Re: git-migration: Changes to 'master'
> On Sun, Jan 07, 2007 at 08:38:08PM +1100, Drew Parsons wrote:
> > Yeah, Michel is probably right, it seems I don't really understand what the
> > intention with the upstream branches is. I had thought the idea was to
> > facilitate pushing patches back to upstream, but if they are a merged
> > amalgum of multiple upstream sources then this wouldn't work so well.
> > The wiki doesn't seem to explain the meaning of the upstream branches.
> > Could you explain the motivation for them again?
> Sure, sorry about that. Let me try again. I'll clean up the wiki tonight
> The reason for using upstream branches is twofold:
> 1) git-buildpackage expects to have it. It's nice to actually have access
> to this tool where we couldn't use svn-buildpackage, although there's
> still a few things I'd like to iron out.
> 2) It lets us easily separate the code and the packaging. It seems to be
> the standard recommendation in the git world to make extensive use of
> topic branches to do your work, and then pull in changes from a trusted
> source. This essentially makes our repo set up so that we have a topic
> branch for the upstream code that we ship and a topic branch for the
> packaging. This should avoid problems with merging in the future.
> 3) Because we can't figure out a way to set things up so that when you
> clone the alioth repo, you get a branch cloned from freedesktop also,
> this ensures that people at least get some standard upstream branch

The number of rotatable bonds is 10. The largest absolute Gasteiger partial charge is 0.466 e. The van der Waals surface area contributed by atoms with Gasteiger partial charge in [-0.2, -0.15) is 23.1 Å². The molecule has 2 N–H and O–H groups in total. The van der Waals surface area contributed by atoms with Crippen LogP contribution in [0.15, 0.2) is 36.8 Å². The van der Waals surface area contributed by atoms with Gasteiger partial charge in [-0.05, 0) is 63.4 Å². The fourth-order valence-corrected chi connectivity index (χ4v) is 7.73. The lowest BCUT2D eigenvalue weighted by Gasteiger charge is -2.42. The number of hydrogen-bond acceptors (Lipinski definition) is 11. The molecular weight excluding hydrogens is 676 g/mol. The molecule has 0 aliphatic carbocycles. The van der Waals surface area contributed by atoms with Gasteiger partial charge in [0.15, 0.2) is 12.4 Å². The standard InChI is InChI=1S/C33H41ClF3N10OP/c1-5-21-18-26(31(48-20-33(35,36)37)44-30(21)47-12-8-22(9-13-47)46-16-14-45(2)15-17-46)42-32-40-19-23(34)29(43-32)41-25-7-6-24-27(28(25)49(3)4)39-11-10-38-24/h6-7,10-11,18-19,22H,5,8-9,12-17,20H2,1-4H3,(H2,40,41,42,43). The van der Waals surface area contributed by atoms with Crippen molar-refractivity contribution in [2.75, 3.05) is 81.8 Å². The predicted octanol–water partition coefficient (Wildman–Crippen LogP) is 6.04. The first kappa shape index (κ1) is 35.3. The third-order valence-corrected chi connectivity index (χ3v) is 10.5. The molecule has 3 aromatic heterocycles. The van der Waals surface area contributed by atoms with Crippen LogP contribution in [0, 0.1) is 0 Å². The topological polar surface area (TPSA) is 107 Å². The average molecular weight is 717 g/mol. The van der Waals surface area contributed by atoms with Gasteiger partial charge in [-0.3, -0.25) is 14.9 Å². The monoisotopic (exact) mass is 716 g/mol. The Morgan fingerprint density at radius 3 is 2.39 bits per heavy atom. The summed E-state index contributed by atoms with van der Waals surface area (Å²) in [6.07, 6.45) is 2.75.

> that we can use.
> The upstream branches aren't strictly necessary. We could potentially patch
> git-buildpackage to work without an upstream branch if we want. But after
> working with git's pull everything by default model for a little while, and
> seeing how you're supposed to use the cheap branching to avoid problems, I
> feel like we should hedge our bets and separate the code work from the
I understand then that the idea behind the upstream branches is not for
pushing patches upstream as such, but rather is a kind of technical
convenience. For instance we could use them to generate orig tarballs if
the ones provided upstream were not available for some reason.
The Debian subdirectory will only appear in the Debian branch, of
course. Am I correct in understanding that no code patching at all is
to be done in the Debian branch? Code changes are made to the upstream
branch which is then merged across to the Debian branch? I can imagine
a practical problem with this: for me the most convenient way of
testing my code changes is to generate a test package which I install.
But if the code changes are in one branch while the packaging is in
another, this becomes less straightforward. I can think of a couple of
ways of handling it, for instance copying the Debian directory across
manually without committing it to the upstream branch, but what did you
have in mind here?
What procedure do we propose for pushing a patch upstream? Would we
individually pull "master" down from f.d.o and transfer the appropriate
commits from our upstream-unstable branch, say, into this master
I also understand that part of the idea in using git is that git will
contain our own patches applied (in the upstream branch) over the
original upstream source. This will make debian/patches somewhat more
empty, with quilt being somewhat superseded by git's revision history.
But if this is correct, then we lose one of the advantages of holding
explicitly separate patches, that is in order to push a patch we
developed to fix a specific bug, we'd have to trawl through the entire
git history entry by entry to collect any relevant commits, which is
more troublesome than having one patch containing all the required
changes collected in one file. What will the role of quilt be under
I have a feeling I'm still missing something. Sorry! Hopefully it won't
take too many more iterations of this discussion to be sure we've got
it all straight!